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No. 109: Jan-Feb 1997

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Indeterminacy In Computers

In SF#108, it was remarked that a chessplaying computer will sometimes make different moves when faced with identical boards. R.G. Everit responds that this is not really mysterious. The better chess-playing computers are actually designed to behave unpredictably when confronted by several moves of roughly equal promise. This feature makes it more interesting for human players.

Everit also sets us straight in the matter of computer determinacy.

"However, contrary to your basic assumption, most computers (even a home PC) can be forced to behave truly unpredictably. This cannot be done using the random-number generators supplied with the software, as these depend upon some mathematical formula and so are determined in advance, even if they appear to show no pattern. But if the machine has an internal clock readable by the programmer, he can determine the machine's choice depending upon the time required for some complex calculation, which will vary according to such factors as minute voltage variations and the aging of the machine's components. For example, the CDC 3600, on which I learned to program in 1975, had an accessible microsecond clock, and my program to calculate the first five perfect numbers* required about 15 minutes of run time; the last few digits of the exact number of microseconds required to run this program each time varied quite unpredictably. In other words, it was a random number, except perhaps from the standpoint of philosophical determinism, which claims that every event in the entire universe has been determined from the beginning."

(Everit, Richard G.; personal communication, November 2, 1996)

*A perfect number is equal to the sum of its divisors. The first two are 6 and 28; the others being difficult to find with just pencil and paper!

Comment. Computer unpredictability? There's something human in those chips! Of course, K. Capek knew this would be the case with any complex machine, as he predicted in his 1921 drama R.U.R. (Rossum's Universal Robots).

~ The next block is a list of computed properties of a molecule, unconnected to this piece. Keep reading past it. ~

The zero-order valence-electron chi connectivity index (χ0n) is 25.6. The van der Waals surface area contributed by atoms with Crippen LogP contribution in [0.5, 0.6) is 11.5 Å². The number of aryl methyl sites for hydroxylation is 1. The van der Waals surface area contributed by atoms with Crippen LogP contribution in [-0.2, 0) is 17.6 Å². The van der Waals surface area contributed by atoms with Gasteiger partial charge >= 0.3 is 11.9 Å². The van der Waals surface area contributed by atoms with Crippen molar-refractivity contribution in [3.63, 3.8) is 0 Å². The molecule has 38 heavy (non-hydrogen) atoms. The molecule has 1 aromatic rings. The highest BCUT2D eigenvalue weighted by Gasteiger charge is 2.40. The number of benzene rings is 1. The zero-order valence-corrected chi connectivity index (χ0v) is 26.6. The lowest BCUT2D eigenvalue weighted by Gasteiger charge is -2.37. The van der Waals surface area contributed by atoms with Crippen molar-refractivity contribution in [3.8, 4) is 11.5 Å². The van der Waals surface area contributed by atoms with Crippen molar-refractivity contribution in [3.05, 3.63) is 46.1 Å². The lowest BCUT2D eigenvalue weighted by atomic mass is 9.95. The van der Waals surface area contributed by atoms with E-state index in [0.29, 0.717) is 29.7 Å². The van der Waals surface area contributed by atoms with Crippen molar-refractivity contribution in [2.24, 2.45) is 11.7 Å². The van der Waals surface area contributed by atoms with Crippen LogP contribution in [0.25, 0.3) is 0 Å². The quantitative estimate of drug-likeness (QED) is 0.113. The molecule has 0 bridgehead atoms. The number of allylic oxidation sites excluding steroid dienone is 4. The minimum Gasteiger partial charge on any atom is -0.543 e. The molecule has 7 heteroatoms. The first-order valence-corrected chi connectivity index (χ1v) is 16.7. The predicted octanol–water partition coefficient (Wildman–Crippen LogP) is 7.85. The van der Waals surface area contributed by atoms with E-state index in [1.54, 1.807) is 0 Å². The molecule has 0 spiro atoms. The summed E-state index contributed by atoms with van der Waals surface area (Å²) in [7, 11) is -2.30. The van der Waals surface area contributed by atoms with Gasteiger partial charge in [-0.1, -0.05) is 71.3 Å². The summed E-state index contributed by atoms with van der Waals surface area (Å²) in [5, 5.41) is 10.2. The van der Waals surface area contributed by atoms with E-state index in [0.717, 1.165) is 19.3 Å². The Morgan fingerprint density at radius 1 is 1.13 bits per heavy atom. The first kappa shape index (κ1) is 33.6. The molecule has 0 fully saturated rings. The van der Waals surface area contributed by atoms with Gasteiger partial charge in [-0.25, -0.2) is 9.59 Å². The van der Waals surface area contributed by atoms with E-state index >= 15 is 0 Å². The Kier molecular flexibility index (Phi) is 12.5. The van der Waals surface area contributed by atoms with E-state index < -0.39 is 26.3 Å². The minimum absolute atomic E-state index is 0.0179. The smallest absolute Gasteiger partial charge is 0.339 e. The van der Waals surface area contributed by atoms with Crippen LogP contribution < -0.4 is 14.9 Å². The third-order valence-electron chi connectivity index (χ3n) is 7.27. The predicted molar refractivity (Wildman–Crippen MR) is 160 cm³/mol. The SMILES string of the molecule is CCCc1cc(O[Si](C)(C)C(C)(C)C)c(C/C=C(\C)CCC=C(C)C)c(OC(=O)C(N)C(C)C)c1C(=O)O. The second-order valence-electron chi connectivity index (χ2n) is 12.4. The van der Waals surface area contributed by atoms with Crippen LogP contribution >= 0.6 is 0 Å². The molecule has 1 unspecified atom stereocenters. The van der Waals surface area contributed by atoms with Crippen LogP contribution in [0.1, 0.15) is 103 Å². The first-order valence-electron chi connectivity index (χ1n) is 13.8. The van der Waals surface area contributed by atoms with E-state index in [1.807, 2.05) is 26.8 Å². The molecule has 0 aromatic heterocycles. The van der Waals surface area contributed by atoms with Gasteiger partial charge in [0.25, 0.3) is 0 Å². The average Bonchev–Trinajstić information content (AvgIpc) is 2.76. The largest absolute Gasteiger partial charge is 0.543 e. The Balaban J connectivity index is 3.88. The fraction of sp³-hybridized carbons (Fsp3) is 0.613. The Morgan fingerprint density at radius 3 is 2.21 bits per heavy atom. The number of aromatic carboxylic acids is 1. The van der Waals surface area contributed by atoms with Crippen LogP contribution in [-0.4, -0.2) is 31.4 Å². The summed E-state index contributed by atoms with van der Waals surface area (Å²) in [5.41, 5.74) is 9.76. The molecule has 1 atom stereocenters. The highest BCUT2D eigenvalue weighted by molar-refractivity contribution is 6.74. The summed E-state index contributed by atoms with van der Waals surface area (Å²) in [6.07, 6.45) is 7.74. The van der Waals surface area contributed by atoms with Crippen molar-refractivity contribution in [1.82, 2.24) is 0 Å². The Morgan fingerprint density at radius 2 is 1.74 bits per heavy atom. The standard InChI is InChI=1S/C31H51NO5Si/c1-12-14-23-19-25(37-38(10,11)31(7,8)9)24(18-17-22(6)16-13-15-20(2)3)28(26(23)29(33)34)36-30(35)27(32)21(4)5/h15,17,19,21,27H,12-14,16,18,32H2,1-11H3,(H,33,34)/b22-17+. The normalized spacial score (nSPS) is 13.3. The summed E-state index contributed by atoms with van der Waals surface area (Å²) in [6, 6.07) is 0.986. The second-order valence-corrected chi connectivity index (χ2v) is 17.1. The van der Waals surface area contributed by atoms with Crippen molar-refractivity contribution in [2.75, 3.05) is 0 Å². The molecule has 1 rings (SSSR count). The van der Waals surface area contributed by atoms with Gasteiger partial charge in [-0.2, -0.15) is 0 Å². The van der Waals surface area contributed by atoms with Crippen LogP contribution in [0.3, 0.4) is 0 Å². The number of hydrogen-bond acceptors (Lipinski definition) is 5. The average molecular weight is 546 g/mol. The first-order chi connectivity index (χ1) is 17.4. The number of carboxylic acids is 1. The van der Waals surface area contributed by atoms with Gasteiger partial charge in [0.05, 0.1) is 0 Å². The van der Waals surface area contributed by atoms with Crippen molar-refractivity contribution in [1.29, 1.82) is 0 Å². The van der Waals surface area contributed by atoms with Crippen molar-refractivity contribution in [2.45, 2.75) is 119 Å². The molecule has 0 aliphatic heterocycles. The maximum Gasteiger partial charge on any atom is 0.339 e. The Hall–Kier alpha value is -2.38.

From Science Frontiers #109, JAN-FEB 1997. 1997-2000 William R. Corliss

Science Frontiers Sourcebook Project Reviewed in:


  • "A sourcebook of unexplained phenomena is therefore a valuable addition to a collection of scientific literature. William R. Corliss has provided this in the past with his source books of scientific anomalies in several subjects, and now he has provided it for astronomy. He has done an excellent job of collecting and editing a large amount of material, taken in part from scientific journals and in part from scientific reporting in the popular or semi-scientific press." -- "The Mysterious Universe: A Handbook of Astronomical Anomalies", reviwed by Thomas Gold, Cornell University, in Icarus, vol.41, 1980

  • "An interesting, systematic presentation of unusual weather [..] This book is recommended for a general audience" --"Corliss, William R., Tornados, Dark Days, Anomalous Precipitation, and Related Weather Phenomena, Sourcebook Project, 1983.", revieweed in Choice, September 1983
  • "..the science is necessarily somewhat speculative, but Corliss's symthesis is based on reputable sources." -- "Corliss, William R. (Compiler). Lightning, Auroras, Nocturnal Lights, and Related Luminous Phenomena" reviwed by Joseph M. Moran, Univ. of Wisconsin in Science Books and Films, Sep/Oct 1983

  • "Before opening the book, I set certain standards that a volume which treads into dangerous grounds grounds like this must meet. The author scrupulously met, or even exceeded those standards. Each phenomenon is exhaustively documented, with references to scientific journals [..] and extensive quotations" -- "Book Review: The moon and planets: a catalog of astronomical anomalies", The Sourcebook Project, 1985., Corliss, W. R., Journal of the Royal Astronomical Society of Canada, Vol. 81, no. 1 (1987), p. 24., 02/1987